Friday, June 02, 2006

June 8

Tonight I have decided to write about today only (even though I have lots of days to catch up on here, which will happen soon I hope). There are no photos to share, unfortunately, but perhaps my descriptions will suffice for now.

To begin, I was a bit hung over from the start. And this surprised me. I had attended two town committee meetings last night, then joined some of my fellow members at "the Library" where a couple too many MGDCs and guitar playing on an empty stomach may have gone a slight bit too far. I had hit the sack last night believing that I'd be up at 4:30 to meet Don Gunster along the shore to take my boat out for some early morning fishing. I was determined. But when I awoke, obviously late, at 6:00, I nearly jumped out of my skin and drowned in guilt. But soon I surrendered to the reality that I had unfortunately Borgarted poor Don's morning...and turned over to sleep another hour.

The day at work pretty much sucked. I was bent out of shape and it rained most of the day. My head hurt a little...only enough to annoy me the slightest bit. And I've come to realize that I don't enjoy my job nor much of my surroundings there. Depressed yet energetic to do something more, I felt that the afternoon would be a good time to cut out and hit the water. Don agreed, via telephone to the next building, and soon a plan was concieved.

By 3:00 I was on the road to the house to gather my gear and to fill the jerry can at the gas-n-sip at Hall's Corner. Off to the boat, and it felt so good to be free of everything. I had been clever enough to grab a sack of frozen mackerel from my garage freezer (specifically purchased to house fish and related products) for the lobster pots that I had not checked in almost a week.

The water was silver. Everything was silver and gray. Dark, ominous clouds skirted up from the southeast. The wind, initially east, was going all over the place. From a stiff breeze to calm, I felt odd and aprehensive as I navigated the boat eastward to the middle of the bay. Some good sized swells slowed me down as I approached an area called the Nummet...and I worrried more...or was it the edge of my hangover?

Don phoned me several times as I neared Two Rock anchorage where our lobster pots sat. He was attempting to get a business proposal out the door, late on Friday afternoon, and promised to be available for pickup soon. So I checked my pots: no fucking lobsters (again), but lots of rock crabs, and good sized ones too. I decided to keep the larger ones which amounted to about a dozen or so. I baited the pots and moved them to deeper waters among the mooring field. Then the phone rang and Don was ready for pickup at Matakeesett, the town landing.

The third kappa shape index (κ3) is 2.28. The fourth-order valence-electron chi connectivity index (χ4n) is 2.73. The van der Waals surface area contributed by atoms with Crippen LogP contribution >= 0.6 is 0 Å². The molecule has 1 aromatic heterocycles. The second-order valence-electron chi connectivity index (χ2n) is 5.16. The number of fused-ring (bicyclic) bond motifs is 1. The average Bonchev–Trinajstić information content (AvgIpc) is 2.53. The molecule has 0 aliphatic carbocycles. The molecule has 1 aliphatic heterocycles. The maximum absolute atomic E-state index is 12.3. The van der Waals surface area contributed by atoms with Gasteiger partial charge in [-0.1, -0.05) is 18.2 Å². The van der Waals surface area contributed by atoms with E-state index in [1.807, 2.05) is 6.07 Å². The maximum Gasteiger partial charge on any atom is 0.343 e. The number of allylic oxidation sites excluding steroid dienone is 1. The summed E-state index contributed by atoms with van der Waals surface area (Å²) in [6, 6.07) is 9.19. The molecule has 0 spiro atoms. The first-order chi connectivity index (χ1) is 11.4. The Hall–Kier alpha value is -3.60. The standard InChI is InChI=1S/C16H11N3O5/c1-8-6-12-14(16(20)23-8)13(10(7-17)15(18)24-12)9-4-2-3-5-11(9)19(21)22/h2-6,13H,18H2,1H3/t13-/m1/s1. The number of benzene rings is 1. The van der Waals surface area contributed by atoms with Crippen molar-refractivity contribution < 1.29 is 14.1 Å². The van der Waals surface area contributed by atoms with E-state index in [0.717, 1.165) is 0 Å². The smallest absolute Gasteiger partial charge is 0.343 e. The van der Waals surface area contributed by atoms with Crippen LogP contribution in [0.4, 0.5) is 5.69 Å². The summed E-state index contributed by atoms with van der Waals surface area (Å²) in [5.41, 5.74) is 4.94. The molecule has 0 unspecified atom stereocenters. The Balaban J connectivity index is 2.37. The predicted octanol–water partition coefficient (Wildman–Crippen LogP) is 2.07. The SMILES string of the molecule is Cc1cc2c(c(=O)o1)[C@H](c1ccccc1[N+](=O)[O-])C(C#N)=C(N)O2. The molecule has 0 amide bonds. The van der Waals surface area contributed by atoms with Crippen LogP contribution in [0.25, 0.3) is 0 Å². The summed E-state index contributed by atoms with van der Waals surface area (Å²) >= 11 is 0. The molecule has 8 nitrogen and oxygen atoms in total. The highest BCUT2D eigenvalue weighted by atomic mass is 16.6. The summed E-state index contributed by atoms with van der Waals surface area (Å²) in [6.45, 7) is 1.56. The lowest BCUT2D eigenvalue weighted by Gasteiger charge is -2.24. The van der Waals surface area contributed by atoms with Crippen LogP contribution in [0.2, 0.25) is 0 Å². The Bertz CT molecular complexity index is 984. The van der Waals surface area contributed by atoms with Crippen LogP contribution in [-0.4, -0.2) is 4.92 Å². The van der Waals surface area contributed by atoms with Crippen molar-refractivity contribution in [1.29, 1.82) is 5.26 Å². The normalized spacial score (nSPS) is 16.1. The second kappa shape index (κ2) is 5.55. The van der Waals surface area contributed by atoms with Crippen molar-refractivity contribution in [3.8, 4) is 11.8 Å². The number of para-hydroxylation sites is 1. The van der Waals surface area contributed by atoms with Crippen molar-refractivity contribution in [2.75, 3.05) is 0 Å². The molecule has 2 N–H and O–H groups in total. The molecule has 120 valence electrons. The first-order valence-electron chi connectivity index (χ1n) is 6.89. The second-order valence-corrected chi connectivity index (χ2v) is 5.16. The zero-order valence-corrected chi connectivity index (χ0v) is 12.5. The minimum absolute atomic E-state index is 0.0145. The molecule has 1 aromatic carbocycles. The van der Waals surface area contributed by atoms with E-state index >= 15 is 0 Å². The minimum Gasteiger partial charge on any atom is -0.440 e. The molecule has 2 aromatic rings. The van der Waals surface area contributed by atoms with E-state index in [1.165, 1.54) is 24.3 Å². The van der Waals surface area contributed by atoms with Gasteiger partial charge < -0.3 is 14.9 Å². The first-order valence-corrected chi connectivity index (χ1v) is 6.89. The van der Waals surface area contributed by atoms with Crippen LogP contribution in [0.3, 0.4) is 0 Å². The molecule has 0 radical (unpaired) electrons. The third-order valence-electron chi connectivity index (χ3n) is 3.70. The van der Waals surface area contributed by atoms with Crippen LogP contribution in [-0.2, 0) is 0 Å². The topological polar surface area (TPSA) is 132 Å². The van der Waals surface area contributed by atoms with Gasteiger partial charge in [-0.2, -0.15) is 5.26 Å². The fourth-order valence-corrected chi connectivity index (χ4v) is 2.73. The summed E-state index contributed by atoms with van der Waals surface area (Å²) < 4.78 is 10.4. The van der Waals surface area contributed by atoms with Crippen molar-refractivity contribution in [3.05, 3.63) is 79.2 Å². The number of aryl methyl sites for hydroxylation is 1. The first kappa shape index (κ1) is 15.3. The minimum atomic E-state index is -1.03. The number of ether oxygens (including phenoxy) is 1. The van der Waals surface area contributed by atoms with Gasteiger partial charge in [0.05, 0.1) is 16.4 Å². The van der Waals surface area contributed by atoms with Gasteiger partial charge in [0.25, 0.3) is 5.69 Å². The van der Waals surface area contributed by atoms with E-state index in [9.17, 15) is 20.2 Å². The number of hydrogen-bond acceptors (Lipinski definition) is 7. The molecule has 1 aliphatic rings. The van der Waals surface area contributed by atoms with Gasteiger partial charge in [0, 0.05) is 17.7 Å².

The rain was coming down by the time I arrived and the wind too, was picking up and messing things up. Don added that some guy on shore was warning him that a major storm was brewing, that we'd be idiots for heading out on the bay. But we felt that we knew the waters and the conditions and moved on; plus, the worry wart was of questionable intelligence.

After removing only crabs from Don's pots we headed out to the mid bay area where fishing would presumably be better. A few drifts between Clarke's Island and the Bug Light yielded 3 for me and 2 for Don, although he "Gunstered" both fish which means, in essense, that he overreacted at the first sign of a bite and yanked the fucking lure out of the fish's mouth, hopefully not removing the entire jaw area. But then, on my fourth fish, I sent the Yo-zuri sailing back toward the craft (airborn), narrowly missing Don's face, and causing a severe, incapacitating laughing fit -- a good one.

So, we continued through the silver scene to a couple more spots. We picked up several small stripers along a nice ledge near Plymouth Harbor and drank a couple of beers as we drifted and told stories. We complained about work, which I am admittedly embarassed to write about, but it is true: I don't like my job right now. So, it was fun to complain, actually, and we narrowed our targets to deserving victims, and it felt good to vent and laugh. In the end, however, we sighed, unhooked a few fish, and realized how fucking lucky we were to be out on this bay, on a silver day, with no one else around. Really though, we are lucky, I am lucky, and I appreciate the time I can spend doing this.

We were wet, sipping down some Bass Ales, and headed into shore. The horrific wind had died and we landed peacefully along the shore and loaded up my truck with our gear, and a pail full of crabs. When I arrived home I pryed open a few oysters that my friend Skip had given me, steamed the crabs, and fried up a nice striper filet (in olive oil, butter, herbs, and paprika) from a couple days back (also some greens and mushrooms). I turned up some radio jazz and sipped some red wine. A nice night in all. Better than work, but I will need to face the job on Monday.

And that's my job for now.


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